“I just got back from India last night, but I hear there has finally been some frost in Yorkshire,” says Parr, who blames jet lag for momentarily misplacing a slice of his wife’s Christmas cake.

“That’s good news and it should make for a good harvest. Rhubarb hit its nadir about 20 or 30 years ago. For a certain generation it was associated with wartime and inevitably fell out of fashion. However, it does seem to be enjoying a renaissance, top chefs are cooking with it and despite everything there is a sense of optimism about the future.”

The Rhubarb Triangle and Other Stories opens at Hepworth Wakefield next week and also includes a retrospective of Parr’s work.

The exhibition, the largest in Britain for 14 years, features almost 400 images, including a number from one of his first collections The Non-Conformists taken in and around Hebden Bridge in the early 1970s. “I moved there from Manchester Polytechnic and there was definitely a sense that this was a place on the brink of change.

“By then it had already become a bit of a hippy enclave, but the old rural mill town community still existed. Back then, Sunday was the quietest day of the week. It was a day when the world stopped and the churches were full. People often ask have I ever thought of going back. I’ve visited, I was there only last year, but I wouldn’t want to photograph it again. It’s a completely different places and there is so much else that I want to photograph. I don’t want to look back.”

The Non-Conformists collection was taken entirely in black and white, but Parr soon embraced colour. The Last Resort, with its bright, saturated colours, introduced his now distinctive style and subject matter. Some thought his work garish and trivial. Others accused Parr of exploiting the working classes and when in 1994 he applied to join Magnum, the famous agency run as a co-operative, some members campaigned against him.

“Yes, there was some opposition, but there were also a lot of my peers who supported me. In the end I just got the 66.6 per cent of the votes I needed to be accepted, which I like to remind people is a landslide in political terms.”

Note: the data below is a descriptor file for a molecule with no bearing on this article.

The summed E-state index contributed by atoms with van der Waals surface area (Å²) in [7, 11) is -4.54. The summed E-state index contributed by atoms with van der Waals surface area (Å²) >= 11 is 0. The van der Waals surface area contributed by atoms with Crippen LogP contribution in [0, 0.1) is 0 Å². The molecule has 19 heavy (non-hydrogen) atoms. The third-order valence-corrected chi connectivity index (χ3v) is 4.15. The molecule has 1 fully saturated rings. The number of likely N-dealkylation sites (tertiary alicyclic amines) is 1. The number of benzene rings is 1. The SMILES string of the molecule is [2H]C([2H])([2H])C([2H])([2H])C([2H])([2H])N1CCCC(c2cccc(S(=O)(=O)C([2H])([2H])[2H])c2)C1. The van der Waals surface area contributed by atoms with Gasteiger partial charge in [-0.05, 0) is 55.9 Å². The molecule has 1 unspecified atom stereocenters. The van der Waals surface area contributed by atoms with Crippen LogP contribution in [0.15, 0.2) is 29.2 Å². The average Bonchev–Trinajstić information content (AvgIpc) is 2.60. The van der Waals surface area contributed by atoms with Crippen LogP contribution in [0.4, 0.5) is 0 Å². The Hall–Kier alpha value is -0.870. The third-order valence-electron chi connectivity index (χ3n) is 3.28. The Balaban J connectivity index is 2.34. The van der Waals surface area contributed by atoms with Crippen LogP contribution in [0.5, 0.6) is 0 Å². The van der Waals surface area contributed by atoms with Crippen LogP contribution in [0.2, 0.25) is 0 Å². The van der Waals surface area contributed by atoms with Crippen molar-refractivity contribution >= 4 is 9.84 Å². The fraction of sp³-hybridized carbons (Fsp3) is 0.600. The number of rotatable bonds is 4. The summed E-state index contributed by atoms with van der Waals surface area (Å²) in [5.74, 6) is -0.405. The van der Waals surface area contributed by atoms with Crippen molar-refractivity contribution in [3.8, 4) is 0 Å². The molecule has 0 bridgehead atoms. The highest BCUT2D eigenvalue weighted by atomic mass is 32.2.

His entry into the Magnum fold opened a significant number of doors, particularly into fashion with Parr working with a number of designer labels. For the last two years he has been president of the agency, and as well as being instrumental in appointing new CEO David Kogan, he hopes he has helped it make the most of online and social media opportunities, while still protecting copyright.

“Next year is our 70th anniversary and the producers of Downton Abbey are making a TV drama about the early years of Magnum, so while I won’t make an appearance that should be good for our profile.

“The great thing about a co-operative is that everyone has a voice, but the downside is that because everyone has a voice there are times when opinions clash and times when the original ideals get a little lost.

He added: “It is a challenging time for any media company whether you work in words or pictures. The world is changing and there are now so many different platforms on which you can get your work seen and so much more opportunity for people to pinch images. My work has been used without permission probably hundreds of thousands of times, but you have to choose who you go after.”

Parr has got an Instagram account and he’s on Facebook and Twitter, although he doesn’t actual post anything himself. Instead his team at his studios in London take care of his online presence, leaving him to get on with the business of taking pictures.

“I recognise its importance, but I’m too old for all that. I don’t even take pictures on my phone, I just don’t see the point.” Parr is always working. He’s in the middle of a project on the secret life of the City of London and another on Oxford University, but his work on Yorkshire’s rhubarb triangle represented something of a homecoming.

“My grandfather lived in Calverley and I visited him a lot as child. He was an amateur photographer and it was really down to him that I got into a photography. It’s also lovely to be able to do a project for the Hepworth, which has always been keen to give photography a platform.”

The Rhubarb Triangle and Other Stories, Hepworth Wakefield, February 4 to June 12. 01924 247360, Martin Parr will be at the gallery on February 26 where he will be discussing his career.